How much performance the virtual cores have over physical ones? Do work load on one type affect the other? If we force affinity on one and leave its pair idle, and then put a full work load on it, how the tested core performs?
    Reply
  • HikariWS - Thursday, February 13, 2020 - link

    Still, I'm worried with AMD.

    Increase clock has been much harder than increase core count. AMD is very aggressive on core count, yes, but has been struggling on clock.

    9900KS is Intel's top notch on this regard. I can assure from personal tests how awesome it is. It idles @ 45º in a Noctua D15S. With Prime95, goes to 80º and holds 5GHz All Core for a few minutes before dropping to 4GHz and holds that undefinitely.

    In real world use, specially gaming and 4K playback, it's able to hold 5GHz undefinitely, I haven't seen its Turbo juice depleat not even once! For anybody who doesn't need more than 8C/16T and benefits more from serial processing, it's the best of the best, and I doubt Comet Lake will bring a competitor to it.

    Intel has been increasing cores in response to Intel, and with exceptions they have been winning in overall performance against AMD CPUs with more core count.

    In the future years we'll face algorithms struggle to scale in parallelism. Most softwares don't benefit from more than 4 or 8 threads, and be allocated to a virtual HT core just reduces opportunity to perform better. When we reach software optimization limits, increasing core count won't benefit users anymore, and we'll face increased demand for serial power.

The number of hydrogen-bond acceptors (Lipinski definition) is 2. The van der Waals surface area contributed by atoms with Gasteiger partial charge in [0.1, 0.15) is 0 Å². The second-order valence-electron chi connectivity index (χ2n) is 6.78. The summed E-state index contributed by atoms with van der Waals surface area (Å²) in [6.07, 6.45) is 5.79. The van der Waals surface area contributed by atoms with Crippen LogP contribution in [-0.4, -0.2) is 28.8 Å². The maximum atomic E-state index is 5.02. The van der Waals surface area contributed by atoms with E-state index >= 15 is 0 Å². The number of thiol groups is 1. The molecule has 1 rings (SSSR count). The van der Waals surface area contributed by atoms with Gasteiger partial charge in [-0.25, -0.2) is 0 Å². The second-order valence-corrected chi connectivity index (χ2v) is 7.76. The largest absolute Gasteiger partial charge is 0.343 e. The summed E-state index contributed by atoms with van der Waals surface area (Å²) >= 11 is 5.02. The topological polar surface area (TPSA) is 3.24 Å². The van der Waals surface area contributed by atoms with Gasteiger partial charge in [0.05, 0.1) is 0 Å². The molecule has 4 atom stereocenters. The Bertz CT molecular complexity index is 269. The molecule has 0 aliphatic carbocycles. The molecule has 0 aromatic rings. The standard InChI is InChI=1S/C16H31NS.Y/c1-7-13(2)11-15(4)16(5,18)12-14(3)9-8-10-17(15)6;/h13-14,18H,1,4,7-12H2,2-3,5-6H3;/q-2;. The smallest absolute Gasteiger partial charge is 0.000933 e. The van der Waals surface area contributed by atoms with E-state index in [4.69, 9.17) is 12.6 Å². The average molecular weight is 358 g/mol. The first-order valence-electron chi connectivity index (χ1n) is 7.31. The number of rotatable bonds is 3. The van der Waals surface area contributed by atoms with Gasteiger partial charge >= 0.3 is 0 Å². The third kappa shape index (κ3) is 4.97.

Then we go for microarchitecture. AMD are on their brand new one, while litography issues is holding Intel from widely distribute their Sunny Cove, and they are close to finishing their Willow Cove. When Intel finish their 7nm, they will have 2 more powerful microarchitectures to bring to desktop and server market, while AMD is working on their future one.

    Summing that up, I believe in a few years Intel will have consistent performance growth over their generations, while AMD will start struggling.
    Reply
  • kuraegomon - Tuesday, February 18, 2020 - link

    Oh dear. Intel shill confirmed. What makes me so confident? "Most softwares don't benefit from more than 4 or 8 threads" - anyone who makes that statement in 2020 with the implication that it's a forward-looking statement is clearly being disingenuous. Reply
  • clsmithj - Thursday, February 13, 2020 - link

    Should added Linux to the benchmark graph comparison Reply